My brothers and boy cousins joined me on the farm at least once every summer but never stayed long.  They found country life too boring, and besides, Grandpa always needed extra hands for chores.  He would set the boys to work at some tedious job and they’d soon be looking for rides back to town.

My youngest aunt was still living at home, finishing high school, and the older girl cousins often came out for a few days at a time.  They loved dressing me up in their clothes, manicuring my nails – clear polish only – and doing my hair.  They’d light a kerosene lamp, stick an old fashioned curling rod down the chimney to heat it, then plop down on the beds and gossip about boys until my ears burned.

Their chatter was of the innocent  “Who threw the spitball that stuck to the back of who’s shirtwaist in study hall?”  type, but my ears by now were quite literally burning.  My hair was smoking, my scalp was singed and the tips of my ears were blistered.  Why they never burned the house down, I don’t know,  but I had to pretend I loved my frizzy hair-do so they would leave me alone.

Why did oatmeal taste so much better back then than it does today?  Grandma would leave a pan of cooked oatmeal on the back of the wood stove, keeping it warm until I came downstairs for breakfast long after Grandpa and she had finished.  She would pour real cream over it, thick and yellow, and I loved every bite.  The closest I can come to that heavenly flavor now is with steel-cut Irish oats, and pure cream is just a dream nowadays.  Skim milk and 1% just don’t do it.

One of my chores, since the house had no electricity or refrigeration, was to bring up the food that needed to be kept cool in the cellar.  The big old cellar doors would be propped open to the outside of the house, and I’d climb down into another temperature zone, cool on even the hottest days.  The packed earth floor felt wonderful on bare feet and I never hurried.  Glass jars full of Grandma’s canned fruits, veggies and preserves filled shelves on all sides and there were bins for potatoes and onions.  I was sometimes entrusted to bring up a jar of green beans or maybe some apple butter along with the milk, butter and other perishables.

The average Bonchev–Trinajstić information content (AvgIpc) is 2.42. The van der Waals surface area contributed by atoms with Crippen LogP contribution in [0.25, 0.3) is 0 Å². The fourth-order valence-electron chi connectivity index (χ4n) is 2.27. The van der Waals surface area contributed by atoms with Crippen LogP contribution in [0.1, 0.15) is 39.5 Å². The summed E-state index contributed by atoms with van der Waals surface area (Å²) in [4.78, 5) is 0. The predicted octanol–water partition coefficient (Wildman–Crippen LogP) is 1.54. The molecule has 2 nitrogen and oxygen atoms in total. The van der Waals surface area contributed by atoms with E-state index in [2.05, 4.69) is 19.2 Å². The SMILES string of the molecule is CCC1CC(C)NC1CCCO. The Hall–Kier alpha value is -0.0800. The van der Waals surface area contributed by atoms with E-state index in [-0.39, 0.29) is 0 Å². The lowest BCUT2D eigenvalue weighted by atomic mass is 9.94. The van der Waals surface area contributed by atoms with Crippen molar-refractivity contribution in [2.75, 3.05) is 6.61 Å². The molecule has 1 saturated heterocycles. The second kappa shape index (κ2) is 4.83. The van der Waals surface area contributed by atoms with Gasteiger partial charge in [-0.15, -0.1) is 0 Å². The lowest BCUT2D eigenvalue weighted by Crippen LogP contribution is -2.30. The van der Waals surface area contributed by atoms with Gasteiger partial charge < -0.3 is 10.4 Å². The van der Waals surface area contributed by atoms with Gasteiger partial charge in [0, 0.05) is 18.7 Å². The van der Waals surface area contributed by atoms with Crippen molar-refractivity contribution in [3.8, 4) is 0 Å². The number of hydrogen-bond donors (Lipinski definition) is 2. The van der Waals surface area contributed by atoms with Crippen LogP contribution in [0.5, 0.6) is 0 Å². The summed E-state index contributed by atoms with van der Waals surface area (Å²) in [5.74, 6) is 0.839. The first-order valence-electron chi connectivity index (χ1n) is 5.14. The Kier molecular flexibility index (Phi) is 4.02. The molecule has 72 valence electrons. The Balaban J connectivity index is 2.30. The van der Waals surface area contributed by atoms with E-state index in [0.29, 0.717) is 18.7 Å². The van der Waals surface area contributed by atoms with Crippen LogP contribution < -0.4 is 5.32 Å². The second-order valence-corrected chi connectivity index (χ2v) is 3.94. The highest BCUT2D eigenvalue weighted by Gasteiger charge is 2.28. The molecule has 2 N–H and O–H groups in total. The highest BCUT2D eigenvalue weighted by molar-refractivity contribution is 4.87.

My most hated task involved crawling around on the floor, oily rag in hand, wiping down all the furniture legs, feet and rungs.  I could spend most of a morning under a table, daydreaming and dawdling over a job that should have taken minutes.  I was given no time limit; it was my job to finish and those ornate ugly old pieces wouldn’t get dusted until I brought myself to do it, a lesson to be learned.

There was no end to the chores. Grandpa was seldom seen at the house except at mealtime.  Grandma was kept busy with the myriad jobs any home needs, not to mention cleaning lamp chimneys and trimming wicks, and emptying and scouring the “thunder mugs” tucked under the beds so no one had to run out to the facilities in the dark of night.  She kept a huge kitchen garden, which always needed something, planting, weeding, thinning, picking or preserving.  She took her task of scrubbing and scalding the cream separator very seriously. No one else was allowed to touch it; much of their livelihood depended on the brimming cans of fresh milk that were hauled into the creamery every few days.

Grandpa would harness one of the horses to a light buggy, load up the milk cans and trot off down the road to leave them at the creamery in the village, after which he’d pull Grandma’s  shopping list out of the pocket on his bib overalls and head for the small General Store to pick up groceries.

I recall the time she asked for a lug of fresh peaches, any variety the store happened to have except  “Clingstones.”  It was obvious from the name that they would be difficult to work with.  Poor Grandpa, times were hard, a dollar was a dollar and his thriftiness got the better of him.  Grandma hit the roof, something that almost never happened, and we all avoided the kitchen until after she finally got those Clingstones safely sealed in their jars.